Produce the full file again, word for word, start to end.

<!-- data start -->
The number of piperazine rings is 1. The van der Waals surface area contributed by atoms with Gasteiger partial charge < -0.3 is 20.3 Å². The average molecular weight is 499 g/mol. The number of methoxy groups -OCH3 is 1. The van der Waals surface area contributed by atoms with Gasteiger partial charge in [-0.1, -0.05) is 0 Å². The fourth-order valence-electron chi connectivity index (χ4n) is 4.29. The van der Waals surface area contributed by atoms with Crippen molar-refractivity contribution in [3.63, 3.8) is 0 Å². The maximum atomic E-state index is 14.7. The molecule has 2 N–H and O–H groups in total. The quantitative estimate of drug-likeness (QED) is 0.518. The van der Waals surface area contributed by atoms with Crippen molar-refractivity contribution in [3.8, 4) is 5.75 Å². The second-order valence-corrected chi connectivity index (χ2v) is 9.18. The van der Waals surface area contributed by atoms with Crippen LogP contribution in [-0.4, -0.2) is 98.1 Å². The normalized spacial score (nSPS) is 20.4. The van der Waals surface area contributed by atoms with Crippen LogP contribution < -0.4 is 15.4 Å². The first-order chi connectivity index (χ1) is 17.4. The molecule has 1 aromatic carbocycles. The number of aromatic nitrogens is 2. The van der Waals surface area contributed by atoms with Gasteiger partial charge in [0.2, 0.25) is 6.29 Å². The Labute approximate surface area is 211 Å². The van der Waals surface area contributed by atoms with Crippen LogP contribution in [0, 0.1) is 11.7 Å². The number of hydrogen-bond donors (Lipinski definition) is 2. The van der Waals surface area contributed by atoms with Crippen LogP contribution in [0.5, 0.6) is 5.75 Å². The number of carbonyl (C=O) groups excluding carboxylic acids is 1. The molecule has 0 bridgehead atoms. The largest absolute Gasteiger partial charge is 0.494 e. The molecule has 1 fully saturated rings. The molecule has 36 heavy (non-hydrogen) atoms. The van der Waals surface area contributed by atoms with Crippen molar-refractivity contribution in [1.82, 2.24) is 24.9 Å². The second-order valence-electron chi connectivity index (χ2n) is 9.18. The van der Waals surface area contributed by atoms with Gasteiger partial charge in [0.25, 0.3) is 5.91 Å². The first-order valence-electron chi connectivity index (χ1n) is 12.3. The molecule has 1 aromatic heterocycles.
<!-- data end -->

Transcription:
The number of piperazine rings is 1. The van der Waals surface area contributed by atoms with Gasteiger partial charge < -0.3 is 20.3 Å². The average molecular weight is 499 g/mol. The number of methoxy groups -OCH3 is 1. The van der Waals surface area contributed by atoms with Gasteiger partial charge in [-0.1, -0.05) is 0 Å². The fourth-order valence-electron chi connectivity index (χ4n) is 4.29. The van der Waals surface area contributed by atoms with Crippen molar-refractivity contribution in [3.63, 3.8) is 0 Å². The maximum atomic E-state index is 14.7. The molecule has 2 N–H and O–H groups in total. The quantitative estimate of drug-likeness (QED) is 0.518. The van der Waals surface area contributed by atoms with Crippen molar-refractivity contribution in [3.8, 4) is 5.75 Å². The second-order valence-corrected chi connectivity index (χ2v) is 9.18. The van der Waals surface area contributed by atoms with Crippen LogP contribution in [-0.4, -0.2) is 98.1 Å². The normalized spacial score (nSPS) is 20.4. The van der Waals surface area contributed by atoms with Crippen LogP contribution < -0.4 is 15.4 Å². The first-order chi connectivity index (χ1) is 17.4. The molecule has 1 aromatic carbocycles. The number of aromatic nitrogens is 2. The van der Waals surface area contributed by atoms with Gasteiger partial charge in [0.2, 0.25) is 6.29 Å². The Labute approximate surface area is 211 Å². The van der Waals surface area contributed by atoms with Crippen LogP contribution in [0, 0.1) is 11.7 Å². The number of hydrogen-bond donors (Lipinski definition) is 2. The van der Waals surface area contributed by atoms with Crippen LogP contribution in [0.5, 0.6) is 5.75 Å². The number of carbonyl (C=O) groups excluding carboxylic acids is 1. The molecule has 0 bridgehead atoms. The largest absolute Gasteiger partial charge is 0.494 e. The molecule has 1 fully saturated rings. The molecule has 36 heavy (non-hydrogen) atoms. The van der Waals surface area contributed by atoms with Crippen molar-refractivity contribution in [1.82, 2.24) is 24.9 Å². The second-order valence-electron chi connectivity index (χ2n) is 9.18. The van der Waals surface area contributed by atoms with Gasteiger partial charge in [0.25, 0.3) is 5.91 Å². The first-order valence-electron chi connectivity index (χ1n) is 12.3. The molecule has 1 aromatic heterocycles.